Bio:  Don Powers is a Professor of Biology at George Fox University and has studied various aspects of hummingbird physiology for 40 years. His work on the energetics and biomechanics of hummingbird hovering (Nature, 2005) revealed important insights into the mechanics and evolution of this key hummingbird adaptation. He has published numerous works on hummingbird energy management, flight metabolism, water regulation and evaporative water loss, and the role of nocturnal torpor. Currently his lab focuses on the potential physiological impact of climate change on hummingbird populations is both Arizona and Ecuador, with specific focus on body-temperature regulation both at night and during flight. Much of his recent work has been funded by NASA who is interested in how climate change might impact hummingbird pollination services.  Dr. Powers has a B.S. degree in biology from Biola University, an M.S. in ecology from San Diego State University, and a Ph.D. in physiological ecology from the University of California, Davis.

11:00 Sunday

"Protecting Endangered Hummingbirds"

Synopsis:  It is actually scary to learn that of the 365 known species of hummingbirds, over 10% (40) are endangered, and of these, 10 are 'Critically Endangered'--a rank that suggests a 50-50 chance of extinction in just 10(!) years. Ross will look in particular at two species in this group, the Juan Fernández Firecrown and the Chilean Woodstar, the risks they are facing, and what can be done to save them from extinction.

Bio: Hawkins founded the Hummingbird Society in 1996 when he could find no organized efforts to protect the  species listed as endangered. He quickly learned that hummingbird lovers are to be found around the world, and that many individuals want to understand them more and to attract them to their property. That led to the creation of the Society and a lifetime dedicated to these tiny flying jewels. With their memberships and donations, the Society's supporters are helping its conservation efforts. Partnerships with the American Bird Conservancy and Oikonos Foundation magnify their efforts.

1:30 Sunday
"Hummingbird Courtship:  Flash! Zoom! Bang! Done!"

Synopsis:  Courtship rituals among the worldwide families of birds can range from none or simple to spectacular and bizarre. In most families the males are the performers as they participate in numerous methods to win the 'heart" of the female, including plumage displays, acrobatic aerial maneuvers, dances, food offerings, songs and site decorations. As a family, male hummingbirds principally use their gorget and aerial displays to earn the right to mate with the female. Because of their tiny size and high speed flying capability, birders rarely get to witness the courtship show of hummingbirds. Their brief razzle and dazzle show can be an unforgettable moment for birders.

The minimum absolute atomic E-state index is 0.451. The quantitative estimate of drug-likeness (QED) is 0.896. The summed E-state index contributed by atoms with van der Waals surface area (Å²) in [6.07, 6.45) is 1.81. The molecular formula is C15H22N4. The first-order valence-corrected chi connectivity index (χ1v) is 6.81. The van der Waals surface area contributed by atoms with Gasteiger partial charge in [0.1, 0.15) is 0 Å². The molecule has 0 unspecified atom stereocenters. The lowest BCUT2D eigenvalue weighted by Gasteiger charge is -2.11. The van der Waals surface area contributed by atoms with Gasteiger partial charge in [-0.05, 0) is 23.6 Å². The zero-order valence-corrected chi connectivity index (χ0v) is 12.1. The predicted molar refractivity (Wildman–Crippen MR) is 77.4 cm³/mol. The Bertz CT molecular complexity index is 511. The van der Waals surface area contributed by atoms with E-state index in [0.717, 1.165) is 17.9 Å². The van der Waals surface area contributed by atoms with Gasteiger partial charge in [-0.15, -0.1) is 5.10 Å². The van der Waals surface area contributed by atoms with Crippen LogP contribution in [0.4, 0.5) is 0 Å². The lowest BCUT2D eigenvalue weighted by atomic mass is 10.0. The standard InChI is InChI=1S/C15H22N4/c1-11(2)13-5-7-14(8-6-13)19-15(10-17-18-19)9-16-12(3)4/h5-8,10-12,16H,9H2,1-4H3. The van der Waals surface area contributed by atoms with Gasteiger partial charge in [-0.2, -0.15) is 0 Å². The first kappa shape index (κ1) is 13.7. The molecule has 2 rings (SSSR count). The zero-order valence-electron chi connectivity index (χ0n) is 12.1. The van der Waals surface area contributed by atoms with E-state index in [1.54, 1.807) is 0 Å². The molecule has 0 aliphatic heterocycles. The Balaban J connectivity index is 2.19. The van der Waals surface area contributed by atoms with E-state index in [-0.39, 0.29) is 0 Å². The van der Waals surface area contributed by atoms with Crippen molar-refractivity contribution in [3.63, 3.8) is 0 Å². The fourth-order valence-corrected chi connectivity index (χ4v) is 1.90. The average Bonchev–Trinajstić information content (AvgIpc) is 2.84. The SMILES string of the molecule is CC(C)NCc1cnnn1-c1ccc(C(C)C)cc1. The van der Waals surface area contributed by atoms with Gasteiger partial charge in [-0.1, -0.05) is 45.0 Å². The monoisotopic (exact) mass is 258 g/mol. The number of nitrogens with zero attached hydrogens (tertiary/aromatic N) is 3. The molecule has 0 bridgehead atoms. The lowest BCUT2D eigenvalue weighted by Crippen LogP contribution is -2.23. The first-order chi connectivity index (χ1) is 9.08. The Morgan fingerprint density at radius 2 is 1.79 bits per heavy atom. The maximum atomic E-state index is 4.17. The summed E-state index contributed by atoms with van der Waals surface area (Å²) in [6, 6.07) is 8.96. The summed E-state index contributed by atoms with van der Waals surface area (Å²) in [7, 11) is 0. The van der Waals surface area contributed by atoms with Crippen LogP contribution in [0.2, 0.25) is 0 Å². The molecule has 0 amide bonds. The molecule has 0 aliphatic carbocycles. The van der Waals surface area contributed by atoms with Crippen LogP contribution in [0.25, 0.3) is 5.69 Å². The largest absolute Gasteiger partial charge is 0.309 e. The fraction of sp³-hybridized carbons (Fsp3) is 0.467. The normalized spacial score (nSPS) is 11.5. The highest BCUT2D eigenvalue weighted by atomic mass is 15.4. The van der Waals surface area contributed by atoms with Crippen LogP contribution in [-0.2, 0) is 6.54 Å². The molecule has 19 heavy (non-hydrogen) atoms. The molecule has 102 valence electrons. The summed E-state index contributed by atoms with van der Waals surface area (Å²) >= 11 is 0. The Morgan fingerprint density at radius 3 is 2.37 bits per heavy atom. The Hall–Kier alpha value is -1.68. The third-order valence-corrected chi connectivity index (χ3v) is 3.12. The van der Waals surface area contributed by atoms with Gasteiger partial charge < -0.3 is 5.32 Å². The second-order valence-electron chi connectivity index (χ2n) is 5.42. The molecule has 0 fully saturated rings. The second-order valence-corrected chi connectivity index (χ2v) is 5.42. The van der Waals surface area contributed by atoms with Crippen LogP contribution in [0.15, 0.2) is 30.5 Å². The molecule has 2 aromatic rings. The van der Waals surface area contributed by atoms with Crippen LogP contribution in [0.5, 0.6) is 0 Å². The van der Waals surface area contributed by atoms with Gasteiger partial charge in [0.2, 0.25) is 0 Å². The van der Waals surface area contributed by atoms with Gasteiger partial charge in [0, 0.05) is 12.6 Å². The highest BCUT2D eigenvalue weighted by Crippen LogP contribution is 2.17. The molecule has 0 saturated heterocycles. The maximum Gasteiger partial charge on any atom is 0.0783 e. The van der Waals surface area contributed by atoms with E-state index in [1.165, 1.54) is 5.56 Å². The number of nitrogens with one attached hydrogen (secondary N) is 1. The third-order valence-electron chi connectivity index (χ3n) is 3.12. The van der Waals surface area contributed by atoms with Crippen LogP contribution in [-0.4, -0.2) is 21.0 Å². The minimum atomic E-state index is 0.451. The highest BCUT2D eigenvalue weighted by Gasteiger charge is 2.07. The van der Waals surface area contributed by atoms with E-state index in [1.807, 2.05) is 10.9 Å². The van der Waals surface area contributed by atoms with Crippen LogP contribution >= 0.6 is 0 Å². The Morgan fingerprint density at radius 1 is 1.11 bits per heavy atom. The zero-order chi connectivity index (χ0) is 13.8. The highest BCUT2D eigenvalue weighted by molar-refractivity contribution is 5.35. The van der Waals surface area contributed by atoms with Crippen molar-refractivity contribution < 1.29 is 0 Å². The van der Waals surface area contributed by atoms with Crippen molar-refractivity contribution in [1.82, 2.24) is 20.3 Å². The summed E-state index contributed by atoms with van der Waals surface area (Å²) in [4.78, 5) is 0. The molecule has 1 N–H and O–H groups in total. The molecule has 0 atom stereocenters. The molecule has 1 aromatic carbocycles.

Bio:   A native Texan from Gonzales County, Lindemann earned BS and MA degrees from the University of Texas in Austin. As an exploration geologist, he worked for Exxon around the world searching for oil and gas, uranium, synthetic fuels and other minerals for 32 years. Retiring to Fredericksburg in 1994, Lindemann became a self-trained naturalist to fully appreciate the wonderful natural heritage found in the Hill Country. He wrote a weekly newspaper column on birding for 19 years, twice served as president of the Native Plant Society of Texas, founded the Fredericksburg Nature Center, and was a member of the Hill Country Land Trust for 15 years serving as its president for four years. He has been an avid birder for more than 50 years and continues to expand his knowledge of plants, butterflies and odonates (dragonflies). He is a wildlife photographer and frequent speaker on nature subjects around the state.

2:45 Sunday
"Anatomy of a Hummingbird Flower"

Synopsis:  Enjoy a hummingbird's-eye-view of what makes the perfect hummingbird flower—a combination of shape, structure, color, nectar content, bloom time, and location. Learn about a number of the most important hummingbird-pollinated flowers north of the Mexico border, many of which are still in the process of evolving to cater to hummingbirds, and how hummingbird movements have driven this flower evolution so that both now substantially depend upon each other for their survival. Learn why hummingbirds make such terrific pollinators and be dazzled by some of the key hummingbird-pollinated flowers of each region.

Bio:  Marcy Scott is an avid birder, former wildlife rehabilitator, habitat garden consultant, and author of Hummingbird Plants of the Southwest (Rio Nuevo Publishers, 2015). Along with her landscape-designer husband, Jimmy Zabriskie, she operates Robledo Vista Nursery near Las Cruces, New Mexico, specializing in southwestern natives, plants for wildlife habitat, and other resource-efficient landscape plants. Together they have gradually developed a mini-refuge at their home along the Rio Grande, where they now host thousands of migrating hummingbirds each summer.



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Top Cathedral Rock photo by: Andrew Holman Photography
(hummingbird) Randall Blackwood